And finish with Georgia.

In Laurens County, Antonio Willis faced up to five years in prison for selling the equivalent of a few joints to an undercover cop. The cop, “who switched into an exaggerated Hispanic accent straight out of Cheech and Chong when dealing with suspects,” according to Bill Torpy of the Atlanta Journal-Constitution, kept pestering Willis for drugs while promising to hook the unemployed man up with a construction job. …the jury acquitted after just 18 minutes of deliberations. “A jury in Middle Georgia returned a Not Guilty verdict in a marijuana sale case despite the evidence,” retired sheriff’s deputy Tom McCain, now executive director of Peachtree NORML, approvingly commented after the trial. “The verdict can be nothing other than Jury Nullification.”

The moral of the story is not that jury nullification is a great thing. It’s only a second-best solution to the real problem of bad laws (exacerbated occasionally by bad prosecutors or bad cops).

But so long as bad laws (or incomprehensible laws) exist and government officials sometimes act dishonorably, we should support juries being the last line of defense for persecuted citizens. Remember, a tough-on-crime policy is only good if laws are just.

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I haven’t written in any detail about “jury nullification” since late 2010 and it’s time to rectify that sin of omission.

Nullification occurs when a jury votes not guilty because a law is either unjust or wrongly applied, not because a defendant is actually innocent. And I know that’s what I would do if I was on a jury and the government was persecuting someone for engaging is self-defense or getting nabbed by a revenue camera.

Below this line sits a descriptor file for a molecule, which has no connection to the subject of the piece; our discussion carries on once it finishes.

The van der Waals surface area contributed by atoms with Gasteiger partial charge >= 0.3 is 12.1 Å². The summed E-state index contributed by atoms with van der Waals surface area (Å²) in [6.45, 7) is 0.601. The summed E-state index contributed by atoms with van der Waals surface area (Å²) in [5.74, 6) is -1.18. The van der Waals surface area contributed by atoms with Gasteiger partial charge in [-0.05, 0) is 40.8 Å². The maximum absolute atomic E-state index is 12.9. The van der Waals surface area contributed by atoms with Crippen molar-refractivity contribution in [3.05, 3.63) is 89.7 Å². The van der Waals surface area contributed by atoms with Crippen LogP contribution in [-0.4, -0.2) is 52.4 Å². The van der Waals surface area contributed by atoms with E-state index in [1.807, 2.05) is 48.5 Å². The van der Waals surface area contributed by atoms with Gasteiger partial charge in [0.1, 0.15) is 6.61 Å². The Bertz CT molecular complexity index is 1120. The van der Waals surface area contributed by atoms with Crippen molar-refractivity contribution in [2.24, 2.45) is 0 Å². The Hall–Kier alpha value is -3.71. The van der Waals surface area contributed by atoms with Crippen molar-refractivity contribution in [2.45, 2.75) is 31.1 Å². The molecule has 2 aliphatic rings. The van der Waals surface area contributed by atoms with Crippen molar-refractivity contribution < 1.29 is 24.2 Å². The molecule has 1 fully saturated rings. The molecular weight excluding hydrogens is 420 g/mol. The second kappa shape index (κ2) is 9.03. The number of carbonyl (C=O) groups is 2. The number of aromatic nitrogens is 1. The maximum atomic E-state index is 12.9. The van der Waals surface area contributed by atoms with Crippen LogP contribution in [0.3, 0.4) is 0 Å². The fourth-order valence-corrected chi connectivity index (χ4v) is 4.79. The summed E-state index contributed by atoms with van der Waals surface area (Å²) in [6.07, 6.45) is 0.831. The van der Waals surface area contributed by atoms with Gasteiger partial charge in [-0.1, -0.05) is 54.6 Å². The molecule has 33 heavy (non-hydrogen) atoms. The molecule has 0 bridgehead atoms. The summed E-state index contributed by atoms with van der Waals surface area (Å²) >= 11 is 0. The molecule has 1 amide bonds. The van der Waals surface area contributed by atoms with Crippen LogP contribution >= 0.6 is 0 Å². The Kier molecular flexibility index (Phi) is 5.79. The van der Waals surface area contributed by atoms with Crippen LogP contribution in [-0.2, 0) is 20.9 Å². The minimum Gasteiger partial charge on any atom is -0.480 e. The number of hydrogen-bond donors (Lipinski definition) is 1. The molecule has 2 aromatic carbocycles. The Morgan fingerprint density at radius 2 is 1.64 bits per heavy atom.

The bottom line is that Walter Williams is right when he says that it is immoral to obey bad laws.

Let’s review some expert opinions.

Writing on the editorial page of the New York Times, a former prosecutor urges jury nullification.

Earlier this year, prosecutors charged Julian P. Heicklen, a retired chemistry professor, with jury tampering because he stood outside the federal courthouse in Manhattan providing information about jury nullification to passers-by. …The prosecutors who charged Mr. Heicklen said that “advocacy of jury nullification, directed as it is to jurors, would be both criminal and without constitutional protections no matter where it occurred.” The prosecutors in this case are wrong. The First Amendment exists to protect speech like this — honest information that the government prefers citizens not know. …Jury nullification is not new; its proponents have included John Hancock and John Adams. The doctrine is premised on the idea that ordinary citizens, not government officials, should have the final say as to whether a person should be punished. As Adams put it, it is each juror’s “duty” to vote based on his or her “own best understanding, judgment and conscience, though in direct opposition to the direction of the court.” …Nullification has been credited with helping to end alcohol prohibition and laws that criminalized gay sex. Last year, Montana prosecutors were forced to offer a defendant in a marijuana case a favorable plea bargain after so many potential jurors said they would nullify that the judge didn’t think he could find enough jurors to hear the case.